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Thousands rally for Mali junta, Toure says free
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1 of 2. Malians who back the military coup d'etat, demonstrate in the capital Bamako, March 28, 2012.
Credit: Reuters/David Lewis
By David Lewis
Wed Mar 28, 2012 4:56pm EDT
BAMAKO (Reuters) - Thousands of demonstrators chanted pro-junta slogans in Mali's capital on Wednesday, protesting against the threats of foreign powers to use sanctions to force the leaders of last week's military coup to step down.
Deposed leader Amadou Toumani Toure, meanwhile, said in his first public comments since he was ousted that he was free and unharmed somewhere inside the West African nation, and called for a swift solution to the crisis.
The coup, seen as a setback to fragile democratic gains in Africa, was triggered by army anger at Toure's handling of a Tuareg rebellion in north Mali that in recent weeks has gained ground and inflicted losses on the army.
Regional neighbors said they were prepared to use sanctions and possible military force to dislodge Mali's new army leaders, urging them to hand back power to civilians, while former colonial power France has suspended aid.
"I want the international community to shut up. This is our revolution," said youth leader Oumar Diara at the rally - the largest in Bamako since Toure was ousted.
"We, the youth, can live without the international community. We have been living with our eyes closed but now we are waking up," he said.
Protesters chanted "Victory" and "Down with (French President Nicolas) Sarkozy, down with the Westerners" while an opposition politician and junta supporter, Oumar Mariko, called those pressing for sanctions on Mali "traitors". Banners read "Long live the army!" and "Dignity refound!".
Soldiers say they do not have the weapons or resources to halt Tuareg-led northern rebels.
"They (the coup leaders) should stay to resolve the problems in the north, corruption and education. That is more important than elections," said one protester, Khalifa Sogo, of the dissatisfaction felt by many Malians with Toure's rule.
Toure, who was planning to step down after elections in April, told French broadcaster RFI in an interview aired on Wednesday that he was free and unharmed somewhere in Mali.
"I am free in my country," he said in his first public comments since his removal last week.
"The most important thing is not about my well-being. I am two months to the end of my mandate. I think the most important thing today... is to find a way out of the crisis."
He added that he was supportive of proposals by the regional ECOWAS bloc to pressure the junta to step down.
Earlier, Mali's coup leaders announced a new constitution including a pledge to allow elections in which they would be barred from standing. The charter did not specify when the elections would be held.
"Anyone who was a member of the CNRDRE or the government cannot be a candidate in the elections," the new constitution, read out on state television, said of the junta - the National Committee for the Return of Democracy and the Restoration of the State (CNRDRE).
It added that civilians would be offered 15 out of 41 posts in a new transitional authority intended to prepare the path for elections. Captain Amadou Sanogo, a U.S-trained soldier who led the coup, will appoint an interim prime minister and government.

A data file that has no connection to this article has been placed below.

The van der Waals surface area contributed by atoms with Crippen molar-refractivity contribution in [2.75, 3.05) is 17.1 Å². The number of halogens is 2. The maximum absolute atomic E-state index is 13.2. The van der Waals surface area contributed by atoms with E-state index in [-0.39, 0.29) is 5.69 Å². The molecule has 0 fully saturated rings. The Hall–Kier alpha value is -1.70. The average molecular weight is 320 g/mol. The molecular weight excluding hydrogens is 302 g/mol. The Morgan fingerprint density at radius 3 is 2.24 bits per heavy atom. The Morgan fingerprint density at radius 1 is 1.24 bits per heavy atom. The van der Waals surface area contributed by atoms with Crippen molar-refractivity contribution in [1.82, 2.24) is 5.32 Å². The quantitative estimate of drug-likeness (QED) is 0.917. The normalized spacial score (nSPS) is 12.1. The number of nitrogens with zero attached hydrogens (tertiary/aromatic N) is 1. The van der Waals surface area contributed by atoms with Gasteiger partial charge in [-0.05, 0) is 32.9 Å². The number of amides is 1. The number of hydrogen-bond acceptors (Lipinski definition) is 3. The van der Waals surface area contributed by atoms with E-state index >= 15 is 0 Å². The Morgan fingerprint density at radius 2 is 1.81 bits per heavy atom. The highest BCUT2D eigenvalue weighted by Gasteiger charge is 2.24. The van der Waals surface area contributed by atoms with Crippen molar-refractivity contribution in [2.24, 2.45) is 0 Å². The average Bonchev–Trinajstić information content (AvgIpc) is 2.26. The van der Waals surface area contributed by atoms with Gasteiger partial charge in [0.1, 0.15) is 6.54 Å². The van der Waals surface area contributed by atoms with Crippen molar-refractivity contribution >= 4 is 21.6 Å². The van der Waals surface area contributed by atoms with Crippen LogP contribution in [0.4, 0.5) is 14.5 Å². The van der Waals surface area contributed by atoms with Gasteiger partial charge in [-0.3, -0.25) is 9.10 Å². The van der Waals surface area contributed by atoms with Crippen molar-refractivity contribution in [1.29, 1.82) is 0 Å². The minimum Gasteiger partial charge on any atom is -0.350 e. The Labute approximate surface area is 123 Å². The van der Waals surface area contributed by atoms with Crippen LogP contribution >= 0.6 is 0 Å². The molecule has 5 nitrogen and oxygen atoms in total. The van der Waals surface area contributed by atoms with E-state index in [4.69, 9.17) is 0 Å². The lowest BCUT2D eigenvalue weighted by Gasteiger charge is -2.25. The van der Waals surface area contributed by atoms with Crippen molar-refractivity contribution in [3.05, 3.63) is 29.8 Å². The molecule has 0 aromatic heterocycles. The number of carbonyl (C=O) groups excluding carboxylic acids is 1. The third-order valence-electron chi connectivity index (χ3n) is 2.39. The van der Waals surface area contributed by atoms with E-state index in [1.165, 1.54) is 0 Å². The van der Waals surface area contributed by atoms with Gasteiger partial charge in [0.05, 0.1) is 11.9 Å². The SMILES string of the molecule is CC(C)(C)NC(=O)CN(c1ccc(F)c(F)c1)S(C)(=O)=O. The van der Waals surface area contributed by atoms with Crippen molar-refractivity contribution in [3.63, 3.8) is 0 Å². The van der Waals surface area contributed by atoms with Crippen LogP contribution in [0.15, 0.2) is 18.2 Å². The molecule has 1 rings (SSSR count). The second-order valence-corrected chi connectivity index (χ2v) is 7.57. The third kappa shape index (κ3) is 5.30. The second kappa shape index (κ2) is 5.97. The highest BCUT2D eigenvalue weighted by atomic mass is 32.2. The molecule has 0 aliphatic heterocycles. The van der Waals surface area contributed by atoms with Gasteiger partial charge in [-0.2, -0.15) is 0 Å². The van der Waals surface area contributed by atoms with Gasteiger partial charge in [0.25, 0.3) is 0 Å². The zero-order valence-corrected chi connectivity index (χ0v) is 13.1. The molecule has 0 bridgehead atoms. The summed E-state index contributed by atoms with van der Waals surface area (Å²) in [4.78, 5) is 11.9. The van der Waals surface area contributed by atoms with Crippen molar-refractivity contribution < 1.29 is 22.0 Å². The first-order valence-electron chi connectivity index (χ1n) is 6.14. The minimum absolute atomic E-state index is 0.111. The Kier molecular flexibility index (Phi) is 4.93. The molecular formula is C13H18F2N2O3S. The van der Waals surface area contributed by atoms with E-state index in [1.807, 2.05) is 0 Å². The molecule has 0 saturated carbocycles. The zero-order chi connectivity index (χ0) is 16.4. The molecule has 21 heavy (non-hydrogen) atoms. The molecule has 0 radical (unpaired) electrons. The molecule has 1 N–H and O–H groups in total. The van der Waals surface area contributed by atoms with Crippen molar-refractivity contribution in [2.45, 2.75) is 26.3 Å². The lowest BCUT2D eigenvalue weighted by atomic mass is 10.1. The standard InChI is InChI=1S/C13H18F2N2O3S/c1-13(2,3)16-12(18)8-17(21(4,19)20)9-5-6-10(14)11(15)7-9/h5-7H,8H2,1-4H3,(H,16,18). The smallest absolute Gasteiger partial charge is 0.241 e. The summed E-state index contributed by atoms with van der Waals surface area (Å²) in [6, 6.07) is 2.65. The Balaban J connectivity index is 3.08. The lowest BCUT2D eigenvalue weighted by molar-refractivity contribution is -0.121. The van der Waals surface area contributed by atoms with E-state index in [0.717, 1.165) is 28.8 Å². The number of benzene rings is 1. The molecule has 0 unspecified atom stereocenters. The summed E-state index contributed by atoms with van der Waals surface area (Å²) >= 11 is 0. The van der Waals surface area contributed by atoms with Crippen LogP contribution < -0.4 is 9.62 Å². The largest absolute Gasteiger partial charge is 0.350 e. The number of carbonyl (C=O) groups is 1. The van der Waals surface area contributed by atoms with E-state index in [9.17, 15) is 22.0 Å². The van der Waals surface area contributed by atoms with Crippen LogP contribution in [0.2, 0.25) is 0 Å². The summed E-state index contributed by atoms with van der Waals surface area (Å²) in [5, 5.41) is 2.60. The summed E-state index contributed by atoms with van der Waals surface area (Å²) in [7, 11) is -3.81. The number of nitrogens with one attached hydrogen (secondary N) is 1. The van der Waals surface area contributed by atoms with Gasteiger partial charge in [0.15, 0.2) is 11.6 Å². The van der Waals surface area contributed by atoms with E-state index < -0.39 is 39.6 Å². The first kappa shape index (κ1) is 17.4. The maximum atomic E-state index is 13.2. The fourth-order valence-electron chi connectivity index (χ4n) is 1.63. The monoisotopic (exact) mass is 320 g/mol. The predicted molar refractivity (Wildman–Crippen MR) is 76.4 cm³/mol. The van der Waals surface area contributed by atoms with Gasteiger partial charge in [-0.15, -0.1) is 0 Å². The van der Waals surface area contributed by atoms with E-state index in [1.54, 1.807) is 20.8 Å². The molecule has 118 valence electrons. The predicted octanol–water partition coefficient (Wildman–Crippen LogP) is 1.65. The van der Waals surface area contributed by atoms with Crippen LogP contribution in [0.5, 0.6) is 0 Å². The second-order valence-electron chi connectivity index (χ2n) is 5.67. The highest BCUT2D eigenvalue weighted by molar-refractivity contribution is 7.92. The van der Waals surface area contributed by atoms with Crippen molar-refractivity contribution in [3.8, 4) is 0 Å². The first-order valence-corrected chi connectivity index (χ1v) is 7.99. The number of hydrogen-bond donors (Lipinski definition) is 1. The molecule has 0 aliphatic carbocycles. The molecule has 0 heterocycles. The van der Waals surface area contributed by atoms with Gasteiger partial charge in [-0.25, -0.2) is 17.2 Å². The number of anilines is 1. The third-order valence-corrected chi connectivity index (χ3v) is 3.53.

The new constitution guarantees the right to demonstrate or go on strike and grants immunity from prosecution for leaders of a coup in which rights groups say three people have been killed.
On Tuesday leaders of ECOWAS said they would send a delegation of six heads of state to confront the coup leaders this week and call for a return to constitutional order. They are now expected in Bamako on Thursday.
As well as Ivorian President and ECOWAS leader Alassane Ouattara, the delegation includes Nigeria's Goodluck Jonathan, Burkina Faso's Blaise Compaore, Liberia's Ellen Johnson-Sirleaf, Niger's Mahamadou Issoufou and Benin's Yayi Boni.
A coalition of political parties and civil society groups opposed to the junta have called a protest on Thursday to coincide with the arrival of the ECOWAS leaders.
One of the possible compromises put forward to resolve Mali's crisis has been that Toure be allowed to symbolically return to power so that he resigns and the constitution takes its course, with the president of the national assembly taking over until elections are held.
"Out of principle, he has to be reinstated, even if it is just for one hour or one day," said Tiebile Drame, head of PARENA, the party who first aired the idea. He said the idea had been put to the junta but there has been no official reaction.
In a communique on Tuesday, ECOWAS leaders "instructed the ECOWAS Commission to put the ECOWAS Standby Force in a state of readiness for all eventualities".
However the statement did not any include specifics of possible military action. ECOWAS, which has no standing army of its own, would have to go through potentially lengthy processes to raise sufficient troops from member states.
The national board of the regional central bank BCEAO has decided to continue supplying local banks in Mali with banknotes for the time being, a source said, scotching worries it would cut money supply off to pressure the junta.
(Additional reporting by Adama Diarra; Writing by Richard Valdmanis; Editing by Mark John and Mark Heinrich)
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